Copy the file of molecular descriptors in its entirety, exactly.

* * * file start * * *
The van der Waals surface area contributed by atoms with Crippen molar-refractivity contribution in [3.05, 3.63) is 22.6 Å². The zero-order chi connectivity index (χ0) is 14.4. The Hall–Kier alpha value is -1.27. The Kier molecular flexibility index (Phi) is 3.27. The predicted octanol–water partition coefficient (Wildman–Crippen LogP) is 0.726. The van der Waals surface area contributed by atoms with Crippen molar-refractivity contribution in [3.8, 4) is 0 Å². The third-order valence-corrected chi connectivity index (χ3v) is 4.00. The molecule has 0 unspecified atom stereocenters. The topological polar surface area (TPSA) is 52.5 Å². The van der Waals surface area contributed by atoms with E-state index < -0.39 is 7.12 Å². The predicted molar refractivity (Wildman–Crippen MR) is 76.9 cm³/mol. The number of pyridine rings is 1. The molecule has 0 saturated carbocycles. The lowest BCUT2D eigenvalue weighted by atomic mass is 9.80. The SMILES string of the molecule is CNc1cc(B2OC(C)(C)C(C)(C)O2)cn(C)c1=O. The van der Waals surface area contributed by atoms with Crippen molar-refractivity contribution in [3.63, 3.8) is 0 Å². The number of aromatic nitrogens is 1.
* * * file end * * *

The van der Waals surface area contributed by atoms with Crippen molar-refractivity contribution in [3.05, 3.63) is 22.6 Å². The zero-order chi connectivity index (χ0) is 14.4. The Hall–Kier alpha value is -1.27. The Kier molecular flexibility index (Phi) is 3.27. The predicted octanol–water partition coefficient (Wildman–Crippen LogP) is 0.726. The van der Waals surface area contributed by atoms with Crippen molar-refractivity contribution in [3.8, 4) is 0 Å². The third-order valence-corrected chi connectivity index (χ3v) is 4.00. The molecule has 0 unspecified atom stereocenters. The topological polar surface area (TPSA) is 52.5 Å². The van der Waals surface area contributed by atoms with E-state index < -0.39 is 7.12 Å². The predicted molar refractivity (Wildman–Crippen MR) is 76.9 cm³/mol. The number of pyridine rings is 1. The molecule has 0 saturated carbocycles. The lowest BCUT2D eigenvalue weighted by atomic mass is 9.80. The SMILES string of the molecule is CNc1cc(B2OC(C)(C)C(C)(C)O2)cn(C)c1=O. The van der Waals surface area contributed by atoms with Crippen molar-refractivity contribution in [3.63, 3.8) is 0 Å². The number of aromatic nitrogens is 1.